“For thine is the kingdom and the power and the glory forever and ever.”
These words are not included in the earliest copies of Matthew’s Gospel, nor does Luther comment upon them. Many Christians pray them, though, as a hymn of praise—a doxology—which matches the opening petition of the Lord’s Prayer, in which we ask that God’s name be hallowed.
The kingdom is God’s. He rules over everything that he created; he is Lord of all that exists. The Church in particular is his kingdom, and his will is to increase that kingdom so more people will dwell in his new creation. That new creation is also his kingdom, which he will rule eternally.
The power is God’s. He is almighty; he can do whatever he chooses. God is so powerful that he cannot lie. Whenever he speaks, what he says happens. He says, “Let there be light,” and there is light. He says, “Your sins are forgiven,” and they are forgiven. He says, “Your sins are gone,” and they are gone, removed as far from us as the east is from the west. He says, “You are my child, and you will live with me forever in a new and perfect creation,” and we know that all these things are true.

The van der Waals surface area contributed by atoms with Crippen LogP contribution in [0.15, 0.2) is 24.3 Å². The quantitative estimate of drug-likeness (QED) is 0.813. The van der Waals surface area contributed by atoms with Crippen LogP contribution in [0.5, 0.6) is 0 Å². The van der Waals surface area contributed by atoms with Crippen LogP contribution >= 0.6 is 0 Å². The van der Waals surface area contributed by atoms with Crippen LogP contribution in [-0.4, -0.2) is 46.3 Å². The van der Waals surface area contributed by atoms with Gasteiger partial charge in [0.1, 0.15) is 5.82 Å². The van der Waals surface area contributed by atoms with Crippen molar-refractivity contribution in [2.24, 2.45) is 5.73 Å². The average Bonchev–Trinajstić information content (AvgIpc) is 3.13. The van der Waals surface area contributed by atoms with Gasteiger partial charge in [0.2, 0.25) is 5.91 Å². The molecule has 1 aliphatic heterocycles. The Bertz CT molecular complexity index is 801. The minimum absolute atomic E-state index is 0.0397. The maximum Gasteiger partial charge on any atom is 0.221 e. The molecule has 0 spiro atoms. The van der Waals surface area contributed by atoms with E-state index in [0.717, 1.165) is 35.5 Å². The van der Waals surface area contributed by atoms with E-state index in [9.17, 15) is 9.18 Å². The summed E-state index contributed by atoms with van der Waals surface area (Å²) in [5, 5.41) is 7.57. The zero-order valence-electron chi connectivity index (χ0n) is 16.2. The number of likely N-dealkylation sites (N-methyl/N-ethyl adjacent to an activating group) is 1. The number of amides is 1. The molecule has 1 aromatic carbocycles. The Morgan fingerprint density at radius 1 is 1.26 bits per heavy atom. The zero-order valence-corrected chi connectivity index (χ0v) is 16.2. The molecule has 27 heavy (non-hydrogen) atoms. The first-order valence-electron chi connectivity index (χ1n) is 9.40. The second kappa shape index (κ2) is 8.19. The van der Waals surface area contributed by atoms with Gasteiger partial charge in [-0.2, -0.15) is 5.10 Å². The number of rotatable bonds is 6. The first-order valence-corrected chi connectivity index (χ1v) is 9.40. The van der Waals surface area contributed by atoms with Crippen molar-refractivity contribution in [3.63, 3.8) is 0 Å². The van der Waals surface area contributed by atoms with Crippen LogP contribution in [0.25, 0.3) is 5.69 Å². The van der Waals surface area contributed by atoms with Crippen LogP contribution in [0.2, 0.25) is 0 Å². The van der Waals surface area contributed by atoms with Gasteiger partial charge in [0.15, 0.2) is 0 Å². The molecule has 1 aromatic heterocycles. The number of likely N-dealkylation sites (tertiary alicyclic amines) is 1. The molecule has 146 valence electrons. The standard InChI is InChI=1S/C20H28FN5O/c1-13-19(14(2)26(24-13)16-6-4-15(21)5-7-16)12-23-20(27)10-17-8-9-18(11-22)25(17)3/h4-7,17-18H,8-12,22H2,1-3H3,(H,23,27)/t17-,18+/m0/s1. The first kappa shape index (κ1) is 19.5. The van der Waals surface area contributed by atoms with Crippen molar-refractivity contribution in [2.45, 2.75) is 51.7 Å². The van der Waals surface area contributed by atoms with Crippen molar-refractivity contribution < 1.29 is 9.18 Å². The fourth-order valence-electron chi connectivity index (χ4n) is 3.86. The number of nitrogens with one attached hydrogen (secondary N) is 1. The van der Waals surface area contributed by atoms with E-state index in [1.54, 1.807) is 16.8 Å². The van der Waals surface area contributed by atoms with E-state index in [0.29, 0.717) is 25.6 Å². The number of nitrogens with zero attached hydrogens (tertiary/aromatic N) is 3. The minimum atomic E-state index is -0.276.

The glory is God’s. In the presence of his disciples—Peter, James, and John—Jesus once shone with light while visiting with Moses and Elijah. Yet to Jesus, his true glory is not that he can shine with light or be counted with the heroes of God’s people. His glory far transcends those accomplishments. For Jesus, his true glory is expressed in love, making himself vulnerable on behalf of his people, offering himself as a sacrifice to take away the sins of the world.
The kingdom and the power and the glory are his forever—or, as some Christians pray, “forever and ever.” The original Greek expression translates literally as “from the ages into the ages.” God’s kingdom and power and glory never end. They endure into the new creation, and we will experience them fully at the resurrection of the body, when we inherit the fullness of what we already have now: the life everlasting. J.